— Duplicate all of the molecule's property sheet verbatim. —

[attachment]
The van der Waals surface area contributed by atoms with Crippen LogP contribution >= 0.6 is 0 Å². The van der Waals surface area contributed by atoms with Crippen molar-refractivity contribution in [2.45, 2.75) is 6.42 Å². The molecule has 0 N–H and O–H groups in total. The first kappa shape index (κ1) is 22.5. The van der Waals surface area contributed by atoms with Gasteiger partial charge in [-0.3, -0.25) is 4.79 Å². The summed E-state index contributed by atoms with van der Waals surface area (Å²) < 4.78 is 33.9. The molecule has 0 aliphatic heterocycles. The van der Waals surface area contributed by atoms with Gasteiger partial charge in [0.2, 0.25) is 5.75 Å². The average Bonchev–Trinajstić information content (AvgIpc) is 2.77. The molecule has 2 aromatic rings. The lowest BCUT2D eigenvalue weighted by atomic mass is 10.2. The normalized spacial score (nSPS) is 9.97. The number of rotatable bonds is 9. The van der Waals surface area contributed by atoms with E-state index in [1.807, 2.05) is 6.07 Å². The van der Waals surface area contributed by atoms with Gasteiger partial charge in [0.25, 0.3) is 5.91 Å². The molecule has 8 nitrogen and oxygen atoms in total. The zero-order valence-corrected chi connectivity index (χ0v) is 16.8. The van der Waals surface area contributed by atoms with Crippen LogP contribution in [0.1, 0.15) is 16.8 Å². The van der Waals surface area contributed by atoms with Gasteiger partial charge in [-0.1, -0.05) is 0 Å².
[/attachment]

The van der Waals surface area contributed by atoms with Crippen LogP contribution >= 0.6 is 0 Å². The van der Waals surface area contributed by atoms with Crippen molar-refractivity contribution in [2.45, 2.75) is 6.42 Å². The molecule has 0 N–H and O–H groups in total. The first kappa shape index (κ1) is 22.5. The van der Waals surface area contributed by atoms with Gasteiger partial charge in [-0.3, -0.25) is 4.79 Å². The summed E-state index contributed by atoms with van der Waals surface area (Å²) < 4.78 is 33.9. The molecule has 0 aliphatic heterocycles. The van der Waals surface area contributed by atoms with Gasteiger partial charge in [0.2, 0.25) is 5.75 Å². The average Bonchev–Trinajstić information content (AvgIpc) is 2.77. The molecule has 2 aromatic rings. The lowest BCUT2D eigenvalue weighted by atomic mass is 10.2. The normalized spacial score (nSPS) is 9.97. The number of rotatable bonds is 9. The van der Waals surface area contributed by atoms with E-state index in [1.807, 2.05) is 6.07 Å². The van der Waals surface area contributed by atoms with Gasteiger partial charge in [0.25, 0.3) is 5.91 Å². The molecule has 8 nitrogen and oxygen atoms in total. The zero-order valence-corrected chi connectivity index (χ0v) is 16.8. The van der Waals surface area contributed by atoms with Crippen LogP contribution in [0.1, 0.15) is 16.8 Å². The van der Waals surface area contributed by atoms with Gasteiger partial charge in [-0.1, -0.05) is 0 Å².